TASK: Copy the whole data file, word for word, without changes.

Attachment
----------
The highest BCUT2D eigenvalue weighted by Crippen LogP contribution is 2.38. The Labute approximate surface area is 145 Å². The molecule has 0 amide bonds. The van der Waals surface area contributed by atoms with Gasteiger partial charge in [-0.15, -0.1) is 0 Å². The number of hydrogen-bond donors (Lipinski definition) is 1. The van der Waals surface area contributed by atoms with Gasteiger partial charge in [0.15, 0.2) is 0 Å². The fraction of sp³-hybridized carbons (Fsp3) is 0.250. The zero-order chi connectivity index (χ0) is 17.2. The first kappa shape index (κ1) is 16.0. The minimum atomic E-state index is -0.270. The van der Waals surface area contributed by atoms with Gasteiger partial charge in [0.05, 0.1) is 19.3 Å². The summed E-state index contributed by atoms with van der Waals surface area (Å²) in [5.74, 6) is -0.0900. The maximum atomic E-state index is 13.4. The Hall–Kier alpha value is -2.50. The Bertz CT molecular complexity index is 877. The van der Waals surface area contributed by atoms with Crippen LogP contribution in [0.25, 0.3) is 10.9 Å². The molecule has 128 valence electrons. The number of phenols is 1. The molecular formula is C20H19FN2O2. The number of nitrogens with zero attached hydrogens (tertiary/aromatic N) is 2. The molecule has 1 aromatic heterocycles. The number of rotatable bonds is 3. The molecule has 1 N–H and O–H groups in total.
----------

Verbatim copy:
The highest BCUT2D eigenvalue weighted by Crippen LogP contribution is 2.38. The Labute approximate surface area is 145 Å². The molecule has 0 amide bonds. The van der Waals surface area contributed by atoms with Gasteiger partial charge in [-0.15, -0.1) is 0 Å². The number of hydrogen-bond donors (Lipinski definition) is 1. The van der Waals surface area contributed by atoms with Gasteiger partial charge in [0.15, 0.2) is 0 Å². The fraction of sp³-hybridized carbons (Fsp3) is 0.250. The zero-order chi connectivity index (χ0) is 17.2. The first kappa shape index (κ1) is 16.0. The minimum atomic E-state index is -0.270. The van der Waals surface area contributed by atoms with Gasteiger partial charge in [0.05, 0.1) is 19.3 Å². The summed E-state index contributed by atoms with van der Waals surface area (Å²) in [5.74, 6) is -0.0900. The maximum atomic E-state index is 13.4. The Hall–Kier alpha value is -2.50. The Bertz CT molecular complexity index is 877. The van der Waals surface area contributed by atoms with Crippen LogP contribution in [0.25, 0.3) is 10.9 Å². The molecule has 128 valence electrons. The number of phenols is 1. The molecular formula is C20H19FN2O2. The number of nitrogens with zero attached hydrogens (tertiary/aromatic N) is 2. The molecule has 1 aromatic heterocycles. The number of rotatable bonds is 3. The molecule has 1 N–H and O–H groups in total.